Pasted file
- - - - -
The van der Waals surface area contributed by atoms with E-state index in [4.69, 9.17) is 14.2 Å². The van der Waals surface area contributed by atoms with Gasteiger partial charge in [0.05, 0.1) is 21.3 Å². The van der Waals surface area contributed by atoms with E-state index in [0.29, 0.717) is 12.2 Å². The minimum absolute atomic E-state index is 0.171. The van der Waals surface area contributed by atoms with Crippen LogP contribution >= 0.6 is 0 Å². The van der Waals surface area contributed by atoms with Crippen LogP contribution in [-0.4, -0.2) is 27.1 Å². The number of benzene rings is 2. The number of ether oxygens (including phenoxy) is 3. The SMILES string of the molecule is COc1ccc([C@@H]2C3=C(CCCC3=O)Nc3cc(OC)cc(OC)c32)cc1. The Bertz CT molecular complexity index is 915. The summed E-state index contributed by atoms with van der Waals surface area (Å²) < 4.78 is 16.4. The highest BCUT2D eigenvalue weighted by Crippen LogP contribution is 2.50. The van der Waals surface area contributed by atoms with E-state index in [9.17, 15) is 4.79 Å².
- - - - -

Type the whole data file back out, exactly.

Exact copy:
The van der Waals surface area contributed by atoms with E-state index in [4.69, 9.17) is 14.2 Å². The van der Waals surface area contributed by atoms with Gasteiger partial charge in [0.05, 0.1) is 21.3 Å². The van der Waals surface area contributed by atoms with E-state index in [0.29, 0.717) is 12.2 Å². The minimum absolute atomic E-state index is 0.171. The van der Waals surface area contributed by atoms with Crippen LogP contribution >= 0.6 is 0 Å². The van der Waals surface area contributed by atoms with Crippen LogP contribution in [-0.4, -0.2) is 27.1 Å². The number of benzene rings is 2. The number of ether oxygens (including phenoxy) is 3. The SMILES string of the molecule is COc1ccc([C@@H]2C3=C(CCCC3=O)Nc3cc(OC)cc(OC)c32)cc1. The Bertz CT molecular complexity index is 915. The summed E-state index contributed by atoms with van der Waals surface area (Å²) < 4.78 is 16.4. The highest BCUT2D eigenvalue weighted by Crippen LogP contribution is 2.50. The van der Waals surface area contributed by atoms with E-state index in [9.17, 15) is 4.79 Å².